What it takes to be a firefighter

Published 12:00 am Wednesday, August 3, 2011

As the 10-year anniversary of one of the worst days in American history approaches, I am going to write about the history of a firefighter and what we do to become a firefighter. I also am going to write about some personal stories from that day.

Firefighters were really unsung heroes until the incident in which terrorists hijacked two airplanes and crashed them into the World Trade Center in New York City on Sept. 11, 2001. This was the largest terrorist attack ever on U.S. soil. The firefighters were sent to rescue the civilians and risked their lives to try to save the lives of the people that were trapped in the two buildings. The structure collapsed with many of the firefighters and civilians still in the building. The courage, loyalty and strength it takes to carry on this career are shown by this heroic action performed by the firefighters, who will forever be in our hearts and minds. Firefighters risk their lives daily to help the public. They are on call 24 hours a day, seven days a week. Their jobs range from fighting fires to helping a child with a skinned knee. The firefighters of today have to be certified not only to fight fires but as first responders as well. It is a career that requires a high mental and physical demand. To become a firefighter you would need to be in the right physical and mental state. Firefighters aren’t made, they are born. They are their own species, so to speak.

The process to become a firefighter is continuous. The requirements to be accepted to a fire academy are to be at least 18 years of age and a high school graduate. After these requirements are met, the applicant will undergo a written and physical exam. Once accepted to the fire academy, the training begins. The training includes fire fighting techniques, emergency medical procedures and first aid. Frequently, once assigned to a fire station, the firefighters attend seminars to gain knowledge on new fire fighting techniques and equipment. They also attend conferences to get a better insight of the fire fighting community. Therefore the learning of a fire fighter is never-ending.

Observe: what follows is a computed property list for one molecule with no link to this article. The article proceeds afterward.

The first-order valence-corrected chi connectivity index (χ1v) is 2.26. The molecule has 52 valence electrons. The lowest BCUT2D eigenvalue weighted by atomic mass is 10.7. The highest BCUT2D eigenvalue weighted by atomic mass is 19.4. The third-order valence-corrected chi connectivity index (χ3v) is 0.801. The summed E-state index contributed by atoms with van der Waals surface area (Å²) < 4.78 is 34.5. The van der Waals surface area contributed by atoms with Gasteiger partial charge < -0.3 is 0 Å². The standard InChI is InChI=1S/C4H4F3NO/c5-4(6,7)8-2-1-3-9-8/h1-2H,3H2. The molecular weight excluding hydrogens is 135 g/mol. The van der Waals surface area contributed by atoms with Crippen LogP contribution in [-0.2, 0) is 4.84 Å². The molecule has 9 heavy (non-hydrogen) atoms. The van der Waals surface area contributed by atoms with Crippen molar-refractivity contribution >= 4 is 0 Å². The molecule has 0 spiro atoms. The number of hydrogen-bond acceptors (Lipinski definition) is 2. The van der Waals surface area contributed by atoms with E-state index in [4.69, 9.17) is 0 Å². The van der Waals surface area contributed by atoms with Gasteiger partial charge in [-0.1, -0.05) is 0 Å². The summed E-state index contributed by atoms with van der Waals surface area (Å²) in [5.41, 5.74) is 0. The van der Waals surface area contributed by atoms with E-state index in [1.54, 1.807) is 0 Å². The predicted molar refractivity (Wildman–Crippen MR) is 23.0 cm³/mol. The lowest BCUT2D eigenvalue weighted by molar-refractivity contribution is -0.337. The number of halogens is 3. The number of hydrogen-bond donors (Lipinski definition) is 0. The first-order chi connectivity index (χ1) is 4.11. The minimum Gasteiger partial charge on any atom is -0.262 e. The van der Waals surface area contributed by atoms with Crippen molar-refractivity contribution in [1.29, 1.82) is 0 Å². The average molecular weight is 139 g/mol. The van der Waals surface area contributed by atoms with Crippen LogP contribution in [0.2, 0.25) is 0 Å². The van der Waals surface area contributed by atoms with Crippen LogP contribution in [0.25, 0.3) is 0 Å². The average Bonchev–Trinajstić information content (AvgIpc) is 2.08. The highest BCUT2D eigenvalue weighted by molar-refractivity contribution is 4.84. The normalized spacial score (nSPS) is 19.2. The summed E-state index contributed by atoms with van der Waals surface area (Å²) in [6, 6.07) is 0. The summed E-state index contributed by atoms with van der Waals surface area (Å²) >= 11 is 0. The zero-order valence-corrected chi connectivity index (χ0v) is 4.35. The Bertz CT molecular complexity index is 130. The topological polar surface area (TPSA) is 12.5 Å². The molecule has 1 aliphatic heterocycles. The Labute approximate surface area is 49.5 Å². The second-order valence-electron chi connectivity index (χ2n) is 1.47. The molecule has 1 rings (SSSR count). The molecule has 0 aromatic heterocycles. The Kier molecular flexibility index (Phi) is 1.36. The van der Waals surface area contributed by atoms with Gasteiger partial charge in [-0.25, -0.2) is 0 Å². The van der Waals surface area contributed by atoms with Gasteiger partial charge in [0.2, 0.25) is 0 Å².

In the field of fire fighting, the compensation package depends where he or she is stationed. The typical salary of a full-time firefighter was $23,753 in 1995. Firefighters who have more experience can earn around $31,615 a year. The earnings of a firefighter vary depending on the size of the city and/or region of the country. In the smaller cities the average salary was $25, 500; however, in larger cities the gross income is $35, 400 a year. Virtually all fire departments provide the protective clothing needed for a firefighter, which includes helmets, boots and coats. Departments also include a breathing apparatus and dress uniforms.